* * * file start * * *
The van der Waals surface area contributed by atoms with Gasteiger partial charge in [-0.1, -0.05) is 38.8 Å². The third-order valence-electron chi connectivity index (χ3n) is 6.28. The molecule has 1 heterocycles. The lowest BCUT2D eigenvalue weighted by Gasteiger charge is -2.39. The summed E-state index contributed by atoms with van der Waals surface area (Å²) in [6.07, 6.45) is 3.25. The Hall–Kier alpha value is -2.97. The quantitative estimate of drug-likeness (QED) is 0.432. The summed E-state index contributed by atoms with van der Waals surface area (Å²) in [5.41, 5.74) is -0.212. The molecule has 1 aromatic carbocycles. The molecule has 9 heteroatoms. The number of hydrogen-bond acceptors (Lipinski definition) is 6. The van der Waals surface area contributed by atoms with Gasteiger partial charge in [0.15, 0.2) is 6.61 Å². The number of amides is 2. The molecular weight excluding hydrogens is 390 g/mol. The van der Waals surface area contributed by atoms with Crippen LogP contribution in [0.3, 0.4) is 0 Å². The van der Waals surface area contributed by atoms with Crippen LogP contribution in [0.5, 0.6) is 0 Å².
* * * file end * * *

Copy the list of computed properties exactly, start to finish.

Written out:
The van der Waals surface area contributed by atoms with Gasteiger partial charge in [-0.1, -0.05) is 38.8 Å². The third-order valence-electron chi connectivity index (χ3n) is 6.28. The molecule has 1 heterocycles. The lowest BCUT2D eigenvalue weighted by Gasteiger charge is -2.39. The summed E-state index contributed by atoms with van der Waals surface area (Å²) in [6.07, 6.45) is 3.25. The Hall–Kier alpha value is -2.97. The quantitative estimate of drug-likeness (QED) is 0.432. The summed E-state index contributed by atoms with van der Waals surface area (Å²) in [5.41, 5.74) is -0.212. The molecule has 1 aromatic carbocycles. The molecule has 9 heteroatoms. The number of hydrogen-bond acceptors (Lipinski definition) is 6. The van der Waals surface area contributed by atoms with Gasteiger partial charge in [0.15, 0.2) is 6.61 Å². The number of amides is 2. The molecular weight excluding hydrogens is 390 g/mol. The van der Waals surface area contributed by atoms with Crippen LogP contribution in [0.3, 0.4) is 0 Å². The van der Waals surface area contributed by atoms with Crippen LogP contribution in [0.5, 0.6) is 0 Å².